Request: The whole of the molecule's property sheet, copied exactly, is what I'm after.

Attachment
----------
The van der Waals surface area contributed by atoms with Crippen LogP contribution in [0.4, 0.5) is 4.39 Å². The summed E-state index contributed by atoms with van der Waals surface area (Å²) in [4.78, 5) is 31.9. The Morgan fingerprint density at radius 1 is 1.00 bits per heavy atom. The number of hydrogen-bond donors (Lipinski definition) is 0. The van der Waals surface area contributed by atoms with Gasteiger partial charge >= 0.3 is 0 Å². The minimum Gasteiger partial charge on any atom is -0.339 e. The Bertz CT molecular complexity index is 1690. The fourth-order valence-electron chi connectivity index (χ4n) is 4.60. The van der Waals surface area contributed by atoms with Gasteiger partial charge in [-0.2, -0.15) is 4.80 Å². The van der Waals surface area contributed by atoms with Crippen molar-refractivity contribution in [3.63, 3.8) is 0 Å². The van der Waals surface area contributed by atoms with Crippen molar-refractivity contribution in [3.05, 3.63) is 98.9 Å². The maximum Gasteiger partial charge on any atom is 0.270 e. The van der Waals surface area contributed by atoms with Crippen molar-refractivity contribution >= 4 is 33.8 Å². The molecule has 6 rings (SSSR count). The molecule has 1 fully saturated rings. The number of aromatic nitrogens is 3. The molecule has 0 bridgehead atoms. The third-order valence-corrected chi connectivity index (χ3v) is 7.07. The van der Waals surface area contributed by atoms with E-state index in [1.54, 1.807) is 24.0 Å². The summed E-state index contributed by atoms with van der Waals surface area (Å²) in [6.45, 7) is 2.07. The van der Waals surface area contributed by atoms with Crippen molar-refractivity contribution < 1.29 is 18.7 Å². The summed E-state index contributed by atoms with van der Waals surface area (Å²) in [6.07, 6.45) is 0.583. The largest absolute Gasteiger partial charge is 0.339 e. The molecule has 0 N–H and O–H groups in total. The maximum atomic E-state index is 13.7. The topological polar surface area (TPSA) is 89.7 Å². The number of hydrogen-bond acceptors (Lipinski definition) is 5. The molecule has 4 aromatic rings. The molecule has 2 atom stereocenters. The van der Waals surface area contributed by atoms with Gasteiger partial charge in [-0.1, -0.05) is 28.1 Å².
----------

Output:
The van der Waals surface area contributed by atoms with Crippen LogP contribution in [0.4, 0.5) is 4.39 Å². The summed E-state index contributed by atoms with van der Waals surface area (Å²) in [4.78, 5) is 31.9. The Morgan fingerprint density at radius 1 is 1.00 bits per heavy atom. The number of hydrogen-bond donors (Lipinski definition) is 0. The van der Waals surface area contributed by atoms with Gasteiger partial charge >= 0.3 is 0 Å². The minimum Gasteiger partial charge on any atom is -0.339 e. The Bertz CT molecular complexity index is 1690. The fourth-order valence-electron chi connectivity index (χ4n) is 4.60. The van der Waals surface area contributed by atoms with Gasteiger partial charge in [-0.2, -0.15) is 4.80 Å². The van der Waals surface area contributed by atoms with Crippen molar-refractivity contribution in [3.63, 3.8) is 0 Å². The van der Waals surface area contributed by atoms with Crippen molar-refractivity contribution in [3.05, 3.63) is 98.9 Å². The maximum Gasteiger partial charge on any atom is 0.270 e. The van der Waals surface area contributed by atoms with Crippen molar-refractivity contribution >= 4 is 33.8 Å². The molecule has 6 rings (SSSR count). The molecule has 1 fully saturated rings. The number of aromatic nitrogens is 3. The molecule has 0 bridgehead atoms. The third-order valence-corrected chi connectivity index (χ3v) is 7.07. The van der Waals surface area contributed by atoms with E-state index in [1.54, 1.807) is 24.0 Å². The summed E-state index contributed by atoms with van der Waals surface area (Å²) in [6.45, 7) is 2.07. The van der Waals surface area contributed by atoms with Crippen molar-refractivity contribution < 1.29 is 18.7 Å². The summed E-state index contributed by atoms with van der Waals surface area (Å²) in [6.07, 6.45) is 0.583. The largest absolute Gasteiger partial charge is 0.339 e. The molecule has 0 N–H and O–H groups in total. The maximum atomic E-state index is 13.7. The topological polar surface area (TPSA) is 89.7 Å². The number of hydrogen-bond acceptors (Lipinski definition) is 5. The molecule has 4 aromatic rings. The molecule has 2 atom stereocenters. The van der Waals surface area contributed by atoms with Gasteiger partial charge in [-0.1, -0.05) is 28.1 Å².